Tuesday, 28 August 2007

Summer of British Film: The Wicker Man - Review by Robert Duffin

The BBC and the UK Film Council are celebrating British cinema by screening classics on the big screen every Tuesday until Sept 11th in cinemas all over the UK. Each film has been digitally remastered in Hi-Def and Montage writers will be appraising these classics!

Director: Robin Hardy
creenwriter: Anthony Shaffer
Running Time: 100 mins
Certificate: 18
Released: Screening Tuesday 28th August

Christopher Lee has scared every generation of filmgoer witless. To some he is the Prince of Darkness, Count Dracula and to others he is the White Wizard of Orthanc Tower, Sauruman. However, for anyone who has ever seen The Wicker Man he will always be the sinister yet charming Lord Summerisle. He presides over the island Summerisle, the destination for one Sgt.Howie (Edward Woodward) who arrives to investigate the disappearance of a young girl. Once there he finds himself to be the lone Christian on a pagan island determined to hinder his investigation at all costs.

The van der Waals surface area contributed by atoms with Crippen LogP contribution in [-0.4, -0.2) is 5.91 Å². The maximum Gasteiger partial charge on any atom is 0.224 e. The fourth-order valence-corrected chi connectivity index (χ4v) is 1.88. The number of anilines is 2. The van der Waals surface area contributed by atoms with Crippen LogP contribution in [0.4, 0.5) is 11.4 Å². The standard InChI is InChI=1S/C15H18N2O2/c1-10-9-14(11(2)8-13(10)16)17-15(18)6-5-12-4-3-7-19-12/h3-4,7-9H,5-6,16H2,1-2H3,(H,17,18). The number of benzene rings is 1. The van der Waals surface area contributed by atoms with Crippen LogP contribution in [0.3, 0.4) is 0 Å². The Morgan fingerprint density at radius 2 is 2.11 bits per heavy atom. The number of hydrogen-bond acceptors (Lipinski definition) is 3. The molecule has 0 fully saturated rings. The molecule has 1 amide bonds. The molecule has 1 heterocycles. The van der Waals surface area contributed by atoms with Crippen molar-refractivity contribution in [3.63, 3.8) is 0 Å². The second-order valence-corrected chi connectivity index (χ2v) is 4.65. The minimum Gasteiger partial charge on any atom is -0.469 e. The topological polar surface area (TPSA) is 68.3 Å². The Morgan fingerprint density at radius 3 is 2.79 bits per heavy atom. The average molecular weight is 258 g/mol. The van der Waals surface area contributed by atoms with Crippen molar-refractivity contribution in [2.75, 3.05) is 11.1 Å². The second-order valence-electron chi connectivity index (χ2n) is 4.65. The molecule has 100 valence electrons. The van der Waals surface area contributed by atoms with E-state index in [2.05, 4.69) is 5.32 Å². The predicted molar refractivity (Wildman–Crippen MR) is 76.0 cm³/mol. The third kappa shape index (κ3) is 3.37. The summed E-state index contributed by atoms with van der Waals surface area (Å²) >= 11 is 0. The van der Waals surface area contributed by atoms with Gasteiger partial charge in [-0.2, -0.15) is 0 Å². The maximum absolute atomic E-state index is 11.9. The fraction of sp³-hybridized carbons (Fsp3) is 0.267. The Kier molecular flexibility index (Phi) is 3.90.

Anyone discovering this treasure for the first time should be aware that history has mistakenly labelled it as a horror film. It’s really a quasi-religious thriller with a touch of the musical; a classic genre really. Bathed in disconcerting daylight, The Wicker Man is a bizarre yet unsettling experience. Nocturnal orgies and Britt Ekland’s now legendary naked dance pepper Howie’s descent into a dream-like labyrinth that threatens his religion and most importantly his virginity. Awash with doctrine discussions, the screenplay is also surprisingly literate and funny and the peculiar musical sequences are hard to forget.

Everyone knows Howie’s journey ends with a visit to the titular effigy thanks to the poster now used to promote the film, but it’s easy to forget the down right eerie events that precedes cinema’s most fiery dénouement. In a season of film that seems intent on reinforcing the values that led Truffaut to refer to refer to British cinema as being an oxymoronic term, The Wicker Man is a genuine curio that deserves to be seen by the uninitiated and anyone who still thinks Lee's scariest attributes are his fangs.

No comments: